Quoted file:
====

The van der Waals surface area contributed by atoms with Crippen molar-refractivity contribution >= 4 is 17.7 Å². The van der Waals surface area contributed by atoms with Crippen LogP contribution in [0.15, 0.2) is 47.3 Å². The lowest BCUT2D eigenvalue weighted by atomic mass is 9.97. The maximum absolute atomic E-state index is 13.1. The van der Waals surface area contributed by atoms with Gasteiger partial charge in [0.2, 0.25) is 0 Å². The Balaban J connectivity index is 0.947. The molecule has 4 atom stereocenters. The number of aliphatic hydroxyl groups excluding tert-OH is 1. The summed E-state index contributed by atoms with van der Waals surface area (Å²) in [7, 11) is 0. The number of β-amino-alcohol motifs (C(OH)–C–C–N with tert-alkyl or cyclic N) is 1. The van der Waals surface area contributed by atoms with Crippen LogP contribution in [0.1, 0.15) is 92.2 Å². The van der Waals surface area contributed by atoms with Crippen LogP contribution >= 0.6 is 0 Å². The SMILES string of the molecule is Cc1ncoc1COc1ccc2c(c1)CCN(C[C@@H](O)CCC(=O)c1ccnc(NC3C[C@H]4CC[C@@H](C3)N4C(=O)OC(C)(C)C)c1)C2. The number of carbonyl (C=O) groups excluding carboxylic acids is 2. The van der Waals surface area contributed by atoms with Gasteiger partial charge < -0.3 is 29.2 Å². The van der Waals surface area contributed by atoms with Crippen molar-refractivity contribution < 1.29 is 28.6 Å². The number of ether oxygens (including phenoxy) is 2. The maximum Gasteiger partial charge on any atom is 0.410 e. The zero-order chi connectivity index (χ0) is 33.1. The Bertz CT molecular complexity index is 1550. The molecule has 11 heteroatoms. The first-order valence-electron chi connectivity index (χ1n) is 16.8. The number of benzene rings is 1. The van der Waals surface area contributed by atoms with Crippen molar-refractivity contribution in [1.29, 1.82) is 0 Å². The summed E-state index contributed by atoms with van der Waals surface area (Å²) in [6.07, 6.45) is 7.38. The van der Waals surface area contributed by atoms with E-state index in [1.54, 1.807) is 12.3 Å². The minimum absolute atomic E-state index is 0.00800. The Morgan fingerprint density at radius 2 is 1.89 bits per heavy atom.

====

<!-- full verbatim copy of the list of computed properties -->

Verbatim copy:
The van der Waals surface area contributed by atoms with Crippen molar-refractivity contribution >= 4 is 17.7 Å². The van der Waals surface area contributed by atoms with Crippen LogP contribution in [0.15, 0.2) is 47.3 Å². The lowest BCUT2D eigenvalue weighted by atomic mass is 9.97. The maximum absolute atomic E-state index is 13.1. The van der Waals surface area contributed by atoms with Gasteiger partial charge in [0.2, 0.25) is 0 Å². The Balaban J connectivity index is 0.947. The molecule has 4 atom stereocenters. The number of aliphatic hydroxyl groups excluding tert-OH is 1. The summed E-state index contributed by atoms with van der Waals surface area (Å²) in [7, 11) is 0. The number of β-amino-alcohol motifs (C(OH)–C–C–N with tert-alkyl or cyclic N) is 1. The van der Waals surface area contributed by atoms with Crippen LogP contribution in [0.1, 0.15) is 92.2 Å². The van der Waals surface area contributed by atoms with Crippen LogP contribution >= 0.6 is 0 Å². The SMILES string of the molecule is Cc1ncoc1COc1ccc2c(c1)CCN(C[C@@H](O)CCC(=O)c1ccnc(NC3C[C@H]4CC[C@@H](C3)N4C(=O)OC(C)(C)C)c1)C2. The number of carbonyl (C=O) groups excluding carboxylic acids is 2. The van der Waals surface area contributed by atoms with Gasteiger partial charge < -0.3 is 29.2 Å². The van der Waals surface area contributed by atoms with Crippen molar-refractivity contribution < 1.29 is 28.6 Å². The number of ether oxygens (including phenoxy) is 2. The maximum Gasteiger partial charge on any atom is 0.410 e. The zero-order chi connectivity index (χ0) is 33.1. The Bertz CT molecular complexity index is 1550. The molecule has 11 heteroatoms. The first-order valence-electron chi connectivity index (χ1n) is 16.8. The number of benzene rings is 1. The van der Waals surface area contributed by atoms with Crippen molar-refractivity contribution in [1.29, 1.82) is 0 Å². The summed E-state index contributed by atoms with van der Waals surface area (Å²) in [6.07, 6.45) is 7.38. The van der Waals surface area contributed by atoms with E-state index in [1.54, 1.807) is 12.3 Å². The minimum absolute atomic E-state index is 0.00800. The Morgan fingerprint density at radius 2 is 1.89 bits per heavy atom.